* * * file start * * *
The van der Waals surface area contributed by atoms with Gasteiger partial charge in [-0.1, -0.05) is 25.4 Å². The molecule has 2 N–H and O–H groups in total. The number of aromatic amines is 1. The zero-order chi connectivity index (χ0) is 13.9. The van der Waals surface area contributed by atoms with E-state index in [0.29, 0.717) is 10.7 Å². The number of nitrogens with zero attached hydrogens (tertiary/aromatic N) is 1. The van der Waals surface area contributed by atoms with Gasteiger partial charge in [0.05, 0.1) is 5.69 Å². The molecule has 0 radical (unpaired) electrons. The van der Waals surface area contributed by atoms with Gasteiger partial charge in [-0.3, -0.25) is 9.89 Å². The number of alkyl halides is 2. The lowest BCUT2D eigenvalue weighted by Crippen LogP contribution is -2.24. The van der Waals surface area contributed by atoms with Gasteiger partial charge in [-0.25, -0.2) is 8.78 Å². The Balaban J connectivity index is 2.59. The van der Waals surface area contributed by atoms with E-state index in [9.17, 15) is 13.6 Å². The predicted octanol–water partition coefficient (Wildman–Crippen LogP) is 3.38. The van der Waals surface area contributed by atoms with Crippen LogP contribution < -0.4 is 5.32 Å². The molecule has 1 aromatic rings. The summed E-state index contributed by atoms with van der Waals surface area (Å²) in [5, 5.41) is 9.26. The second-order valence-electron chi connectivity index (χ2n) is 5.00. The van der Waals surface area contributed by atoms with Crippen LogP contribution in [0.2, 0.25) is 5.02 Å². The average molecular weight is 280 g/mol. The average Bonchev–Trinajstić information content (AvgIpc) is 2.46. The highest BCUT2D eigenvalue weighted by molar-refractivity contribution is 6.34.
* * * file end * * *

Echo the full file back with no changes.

The van der Waals surface area contributed by atoms with Gasteiger partial charge in [-0.1, -0.05) is 25.4 Å². The molecule has 2 N–H and O–H groups in total. The number of aromatic amines is 1. The zero-order chi connectivity index (χ0) is 13.9. The van der Waals surface area contributed by atoms with E-state index in [0.29, 0.717) is 10.7 Å². The number of nitrogens with zero attached hydrogens (tertiary/aromatic N) is 1. The van der Waals surface area contributed by atoms with Gasteiger partial charge in [0.05, 0.1) is 5.69 Å². The molecule has 0 radical (unpaired) electrons. The van der Waals surface area contributed by atoms with Gasteiger partial charge in [-0.3, -0.25) is 9.89 Å². The number of alkyl halides is 2. The lowest BCUT2D eigenvalue weighted by Crippen LogP contribution is -2.24. The van der Waals surface area contributed by atoms with Gasteiger partial charge in [-0.25, -0.2) is 8.78 Å². The Balaban J connectivity index is 2.59. The van der Waals surface area contributed by atoms with E-state index in [9.17, 15) is 13.6 Å². The predicted octanol–water partition coefficient (Wildman–Crippen LogP) is 3.38. The van der Waals surface area contributed by atoms with Crippen LogP contribution < -0.4 is 5.32 Å². The molecule has 1 aromatic rings. The summed E-state index contributed by atoms with van der Waals surface area (Å²) in [5, 5.41) is 9.26. The second-order valence-electron chi connectivity index (χ2n) is 5.00. The van der Waals surface area contributed by atoms with Crippen LogP contribution in [0.2, 0.25) is 5.02 Å². The average molecular weight is 280 g/mol. The average Bonchev–Trinajstić information content (AvgIpc) is 2.46. The highest BCUT2D eigenvalue weighted by molar-refractivity contribution is 6.34.